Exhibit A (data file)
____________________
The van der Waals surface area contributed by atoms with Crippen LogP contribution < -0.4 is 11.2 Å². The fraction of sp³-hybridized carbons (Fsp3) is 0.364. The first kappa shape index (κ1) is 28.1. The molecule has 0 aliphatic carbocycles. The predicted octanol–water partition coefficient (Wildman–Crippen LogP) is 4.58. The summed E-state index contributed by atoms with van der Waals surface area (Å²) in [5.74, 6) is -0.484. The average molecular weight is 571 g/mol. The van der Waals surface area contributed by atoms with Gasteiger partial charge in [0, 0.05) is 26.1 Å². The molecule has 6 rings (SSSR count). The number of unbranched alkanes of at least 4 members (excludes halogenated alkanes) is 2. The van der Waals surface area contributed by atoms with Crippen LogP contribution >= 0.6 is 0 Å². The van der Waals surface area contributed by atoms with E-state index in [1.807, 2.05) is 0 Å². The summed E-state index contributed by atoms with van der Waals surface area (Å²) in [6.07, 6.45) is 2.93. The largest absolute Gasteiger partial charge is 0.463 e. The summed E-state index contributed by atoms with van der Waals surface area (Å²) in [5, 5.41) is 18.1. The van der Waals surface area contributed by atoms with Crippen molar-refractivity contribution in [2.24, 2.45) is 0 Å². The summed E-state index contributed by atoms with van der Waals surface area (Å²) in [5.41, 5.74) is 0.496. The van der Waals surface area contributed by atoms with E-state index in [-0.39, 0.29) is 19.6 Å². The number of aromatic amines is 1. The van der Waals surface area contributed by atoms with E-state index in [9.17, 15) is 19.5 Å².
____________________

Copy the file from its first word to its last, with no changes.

The van der Waals surface area contributed by atoms with Crippen LogP contribution < -0.4 is 11.2 Å². The fraction of sp³-hybridized carbons (Fsp3) is 0.364. The first kappa shape index (κ1) is 28.1. The molecule has 0 aliphatic carbocycles. The predicted octanol–water partition coefficient (Wildman–Crippen LogP) is 4.58. The summed E-state index contributed by atoms with van der Waals surface area (Å²) in [5.74, 6) is -0.484. The average molecular weight is 571 g/mol. The van der Waals surface area contributed by atoms with Gasteiger partial charge in [0, 0.05) is 26.1 Å². The molecule has 6 rings (SSSR count). The number of unbranched alkanes of at least 4 members (excludes halogenated alkanes) is 2. The van der Waals surface area contributed by atoms with Crippen LogP contribution >= 0.6 is 0 Å². The van der Waals surface area contributed by atoms with E-state index in [1.807, 2.05) is 0 Å². The summed E-state index contributed by atoms with van der Waals surface area (Å²) in [6.07, 6.45) is 2.93. The largest absolute Gasteiger partial charge is 0.463 e. The summed E-state index contributed by atoms with van der Waals surface area (Å²) in [5, 5.41) is 18.1. The van der Waals surface area contributed by atoms with Crippen molar-refractivity contribution in [2.24, 2.45) is 0 Å². The summed E-state index contributed by atoms with van der Waals surface area (Å²) in [5.41, 5.74) is 0.496. The van der Waals surface area contributed by atoms with E-state index in [-0.39, 0.29) is 19.6 Å². The number of aromatic amines is 1. The van der Waals surface area contributed by atoms with E-state index in [9.17, 15) is 19.5 Å².